Next month, Valve will host The International 7 at Seattle's KeyArena. The annual Dota 2 tournament is all but set to break the record for prize pools in eSports for the fourth year running, with over $20 million in the kitty to date. But GabeN & Co is already looking past the headline championships to the next competitive season. While Dota 2 tournaments happen all the time, there are only three "official" Valve events: two "Majors" and The International. Next season, though, the house that Steam built will embrace the wider competitive community in a big way, sponsoring third-party tournaments and creating a new ranking system that will define how 2018's International plays out.
While the shift signals a much more inclusive approach to official tournaments -- creating something of a global league akin to many traditional sports -- the third parties running them will have to abide by Valve's rules to join the party, and thus relinquish some control to the company. For starters, there will be two calibers of events. "Minors" must have a minimum prize pool of $150,000, and "Majors" at least $500,000 -- Valve will bless these tournaments with its own contribution of those minimum values to top up the coffers. Each tournament will also have to include one qualifying team from every region: North America, South America, China, Europe, The Commonwealth of Independent States and Southeast Asia.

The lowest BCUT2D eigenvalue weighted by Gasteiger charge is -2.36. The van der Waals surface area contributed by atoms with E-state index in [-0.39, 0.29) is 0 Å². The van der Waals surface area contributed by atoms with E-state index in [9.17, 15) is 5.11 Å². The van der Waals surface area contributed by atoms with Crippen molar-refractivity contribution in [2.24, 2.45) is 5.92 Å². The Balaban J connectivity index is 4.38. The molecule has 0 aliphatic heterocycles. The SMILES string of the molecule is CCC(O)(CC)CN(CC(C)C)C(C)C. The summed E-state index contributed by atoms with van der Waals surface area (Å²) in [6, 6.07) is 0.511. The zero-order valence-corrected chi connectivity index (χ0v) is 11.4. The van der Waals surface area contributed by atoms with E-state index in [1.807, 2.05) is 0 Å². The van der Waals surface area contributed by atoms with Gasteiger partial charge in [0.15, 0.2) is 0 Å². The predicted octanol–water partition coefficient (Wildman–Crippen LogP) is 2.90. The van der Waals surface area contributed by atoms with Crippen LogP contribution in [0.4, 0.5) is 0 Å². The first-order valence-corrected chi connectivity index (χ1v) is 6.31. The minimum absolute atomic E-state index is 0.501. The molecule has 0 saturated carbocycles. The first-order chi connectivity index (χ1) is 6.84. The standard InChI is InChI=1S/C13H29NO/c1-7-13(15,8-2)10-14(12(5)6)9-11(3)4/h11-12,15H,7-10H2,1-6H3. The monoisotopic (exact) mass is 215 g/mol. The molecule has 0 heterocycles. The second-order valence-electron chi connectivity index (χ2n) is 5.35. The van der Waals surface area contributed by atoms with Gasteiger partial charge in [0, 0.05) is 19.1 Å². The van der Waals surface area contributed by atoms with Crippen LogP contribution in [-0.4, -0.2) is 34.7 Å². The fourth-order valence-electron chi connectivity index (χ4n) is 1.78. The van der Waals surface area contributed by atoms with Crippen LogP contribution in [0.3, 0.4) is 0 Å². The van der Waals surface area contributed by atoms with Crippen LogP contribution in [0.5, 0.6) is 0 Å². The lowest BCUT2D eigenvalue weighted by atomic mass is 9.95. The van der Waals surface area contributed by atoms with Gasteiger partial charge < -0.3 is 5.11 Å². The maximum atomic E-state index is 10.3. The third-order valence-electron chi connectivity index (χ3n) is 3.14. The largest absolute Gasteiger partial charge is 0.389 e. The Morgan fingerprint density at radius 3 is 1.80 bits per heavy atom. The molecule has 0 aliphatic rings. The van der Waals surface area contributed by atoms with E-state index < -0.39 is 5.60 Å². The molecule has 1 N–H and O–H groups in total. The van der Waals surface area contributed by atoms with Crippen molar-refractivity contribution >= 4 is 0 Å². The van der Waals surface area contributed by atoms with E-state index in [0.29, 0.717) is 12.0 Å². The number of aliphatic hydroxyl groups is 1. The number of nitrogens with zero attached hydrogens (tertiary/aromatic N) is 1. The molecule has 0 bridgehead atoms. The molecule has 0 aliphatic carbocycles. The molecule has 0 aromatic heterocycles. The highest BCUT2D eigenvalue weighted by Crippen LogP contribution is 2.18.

To avoid lag issues, each tournament must culminate in a LAN final, and perhaps where the long arm of GabeN is most apparent, Valve "will directly manage the schedule of Majors and Minors to help avoid collisions during the year." Almost all significant Dota 2 tournaments that run currently will be eligible for Minor or Major status, so Valve is introducing what it calls "Qualifying Points" (and we'll call QPs) to keep track of all the results. These will be based on the grade of tournament and the size of the prize pool, but will also scale the closer we get to next summer's International in a sort of crescendo of competition as teams scramble to qualify -- no more guaranteed invites next season, you see.
Interestingly, it's actually individual players that will accrue QPs, not teams. This should result in even more roster changes throughout the season, particularly as teams try to get themselves in the best qualifying shape ahead of The International. The points system won't stop new players from entering the fold, though, as only the QPs of the top three players on a team will matter. A new leaderboard will show how the standings change throughout the season, too. QPs will serve as a more official rating system among pro players. "Matchmaking ranking" (MMR) -- points players amass from winning public games -- is currently accepted as the primary skill indicator. But as one wise sensei once said, "MMR is just a number."